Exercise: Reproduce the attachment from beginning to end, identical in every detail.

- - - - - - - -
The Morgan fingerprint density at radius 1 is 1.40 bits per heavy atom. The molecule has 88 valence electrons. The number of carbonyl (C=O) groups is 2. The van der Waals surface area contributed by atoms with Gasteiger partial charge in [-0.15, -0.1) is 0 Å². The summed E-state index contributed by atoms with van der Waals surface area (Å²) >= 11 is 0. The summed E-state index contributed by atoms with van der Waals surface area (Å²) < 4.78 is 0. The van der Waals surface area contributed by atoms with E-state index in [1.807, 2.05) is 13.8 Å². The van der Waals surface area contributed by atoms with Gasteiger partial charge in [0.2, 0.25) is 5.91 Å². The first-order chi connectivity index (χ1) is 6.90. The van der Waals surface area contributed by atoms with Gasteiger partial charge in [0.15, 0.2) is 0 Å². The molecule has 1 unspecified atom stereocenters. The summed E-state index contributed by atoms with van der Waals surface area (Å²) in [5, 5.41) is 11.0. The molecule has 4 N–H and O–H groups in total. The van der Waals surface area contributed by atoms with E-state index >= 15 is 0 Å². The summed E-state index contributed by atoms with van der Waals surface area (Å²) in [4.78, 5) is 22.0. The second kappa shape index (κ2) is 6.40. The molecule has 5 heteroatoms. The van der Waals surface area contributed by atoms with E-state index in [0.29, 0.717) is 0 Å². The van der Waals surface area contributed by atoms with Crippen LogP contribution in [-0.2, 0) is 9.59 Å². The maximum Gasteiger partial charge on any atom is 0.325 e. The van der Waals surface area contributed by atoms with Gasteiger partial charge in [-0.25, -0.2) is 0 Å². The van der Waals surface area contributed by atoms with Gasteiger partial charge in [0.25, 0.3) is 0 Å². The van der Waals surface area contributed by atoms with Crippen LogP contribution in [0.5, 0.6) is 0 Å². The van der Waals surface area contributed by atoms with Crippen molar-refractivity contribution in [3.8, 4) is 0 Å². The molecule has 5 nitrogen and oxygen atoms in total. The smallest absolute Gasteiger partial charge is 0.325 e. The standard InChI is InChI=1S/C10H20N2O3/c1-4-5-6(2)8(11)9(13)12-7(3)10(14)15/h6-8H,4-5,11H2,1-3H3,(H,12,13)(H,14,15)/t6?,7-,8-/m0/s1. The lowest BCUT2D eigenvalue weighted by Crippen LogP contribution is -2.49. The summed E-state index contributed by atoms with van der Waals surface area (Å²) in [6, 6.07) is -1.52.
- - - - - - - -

The Morgan fingerprint density at radius 1 is 1.40 bits per heavy atom. The molecule has 88 valence electrons. The number of carbonyl (C=O) groups is 2. The van der Waals surface area contributed by atoms with Gasteiger partial charge in [-0.15, -0.1) is 0 Å². The summed E-state index contributed by atoms with van der Waals surface area (Å²) >= 11 is 0. The summed E-state index contributed by atoms with van der Waals surface area (Å²) < 4.78 is 0. The van der Waals surface area contributed by atoms with E-state index in [1.807, 2.05) is 13.8 Å². The van der Waals surface area contributed by atoms with Gasteiger partial charge in [0.2, 0.25) is 5.91 Å². The first-order chi connectivity index (χ1) is 6.90. The van der Waals surface area contributed by atoms with Gasteiger partial charge in [0.15, 0.2) is 0 Å². The molecule has 1 unspecified atom stereocenters. The summed E-state index contributed by atoms with van der Waals surface area (Å²) in [5, 5.41) is 11.0. The molecule has 4 N–H and O–H groups in total. The van der Waals surface area contributed by atoms with E-state index >= 15 is 0 Å². The summed E-state index contributed by atoms with van der Waals surface area (Å²) in [4.78, 5) is 22.0. The second kappa shape index (κ2) is 6.40. The molecule has 5 heteroatoms. The van der Waals surface area contributed by atoms with E-state index in [0.29, 0.717) is 0 Å². The van der Waals surface area contributed by atoms with Crippen LogP contribution in [-0.2, 0) is 9.59 Å². The maximum Gasteiger partial charge on any atom is 0.325 e. The van der Waals surface area contributed by atoms with Gasteiger partial charge in [-0.25, -0.2) is 0 Å². The van der Waals surface area contributed by atoms with Gasteiger partial charge in [0.25, 0.3) is 0 Å². The van der Waals surface area contributed by atoms with Crippen LogP contribution in [0.5, 0.6) is 0 Å². The van der Waals surface area contributed by atoms with Crippen molar-refractivity contribution in [3.8, 4) is 0 Å². The molecule has 5 nitrogen and oxygen atoms in total. The smallest absolute Gasteiger partial charge is 0.325 e. The standard InChI is InChI=1S/C10H20N2O3/c1-4-5-6(2)8(11)9(13)12-7(3)10(14)15/h6-8H,4-5,11H2,1-3H3,(H,12,13)(H,14,15)/t6?,7-,8-/m0/s1. The lowest BCUT2D eigenvalue weighted by Crippen LogP contribution is -2.49. The summed E-state index contributed by atoms with van der Waals surface area (Å²) in [6, 6.07) is -1.52.